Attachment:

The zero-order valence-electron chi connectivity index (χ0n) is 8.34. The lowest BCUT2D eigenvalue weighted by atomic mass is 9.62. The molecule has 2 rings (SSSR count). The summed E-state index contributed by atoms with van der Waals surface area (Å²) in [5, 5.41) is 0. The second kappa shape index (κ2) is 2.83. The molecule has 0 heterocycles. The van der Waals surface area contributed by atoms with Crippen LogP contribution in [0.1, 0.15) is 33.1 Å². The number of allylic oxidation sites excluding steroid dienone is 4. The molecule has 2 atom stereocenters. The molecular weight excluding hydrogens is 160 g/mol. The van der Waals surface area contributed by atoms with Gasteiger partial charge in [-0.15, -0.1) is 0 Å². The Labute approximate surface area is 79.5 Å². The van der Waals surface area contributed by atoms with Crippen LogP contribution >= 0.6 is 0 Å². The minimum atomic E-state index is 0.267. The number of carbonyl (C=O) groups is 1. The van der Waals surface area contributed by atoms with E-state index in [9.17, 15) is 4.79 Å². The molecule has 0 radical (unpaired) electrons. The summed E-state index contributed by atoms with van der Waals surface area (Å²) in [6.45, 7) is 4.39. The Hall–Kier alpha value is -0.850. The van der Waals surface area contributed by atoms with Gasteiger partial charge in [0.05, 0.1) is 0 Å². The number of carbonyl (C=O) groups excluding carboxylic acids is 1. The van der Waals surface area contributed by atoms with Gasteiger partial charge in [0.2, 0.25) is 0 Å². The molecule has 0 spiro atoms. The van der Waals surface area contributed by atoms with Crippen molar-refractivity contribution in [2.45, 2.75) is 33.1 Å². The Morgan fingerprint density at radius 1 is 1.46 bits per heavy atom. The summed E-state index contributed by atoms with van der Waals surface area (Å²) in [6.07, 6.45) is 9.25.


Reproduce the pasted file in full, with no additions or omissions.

The zero-order valence-electron chi connectivity index (χ0n) is 8.34. The lowest BCUT2D eigenvalue weighted by atomic mass is 9.62. The molecule has 2 rings (SSSR count). The summed E-state index contributed by atoms with van der Waals surface area (Å²) in [5, 5.41) is 0. The second kappa shape index (κ2) is 2.83. The molecule has 0 heterocycles. The van der Waals surface area contributed by atoms with Crippen LogP contribution in [0.1, 0.15) is 33.1 Å². The number of allylic oxidation sites excluding steroid dienone is 4. The molecule has 2 atom stereocenters. The molecular weight excluding hydrogens is 160 g/mol. The van der Waals surface area contributed by atoms with Gasteiger partial charge in [-0.15, -0.1) is 0 Å². The Labute approximate surface area is 79.5 Å². The van der Waals surface area contributed by atoms with Crippen LogP contribution >= 0.6 is 0 Å². The minimum atomic E-state index is 0.267. The number of carbonyl (C=O) groups is 1. The van der Waals surface area contributed by atoms with E-state index in [9.17, 15) is 4.79 Å². The molecule has 0 radical (unpaired) electrons. The summed E-state index contributed by atoms with van der Waals surface area (Å²) in [6.45, 7) is 4.39. The Hall–Kier alpha value is -0.850. The van der Waals surface area contributed by atoms with Gasteiger partial charge in [0.05, 0.1) is 0 Å². The number of carbonyl (C=O) groups excluding carboxylic acids is 1. The van der Waals surface area contributed by atoms with Gasteiger partial charge in [0.2, 0.25) is 0 Å². The molecule has 0 spiro atoms. The van der Waals surface area contributed by atoms with Crippen molar-refractivity contribution in [2.45, 2.75) is 33.1 Å². The Morgan fingerprint density at radius 1 is 1.46 bits per heavy atom. The summed E-state index contributed by atoms with van der Waals surface area (Å²) in [6.07, 6.45) is 9.25.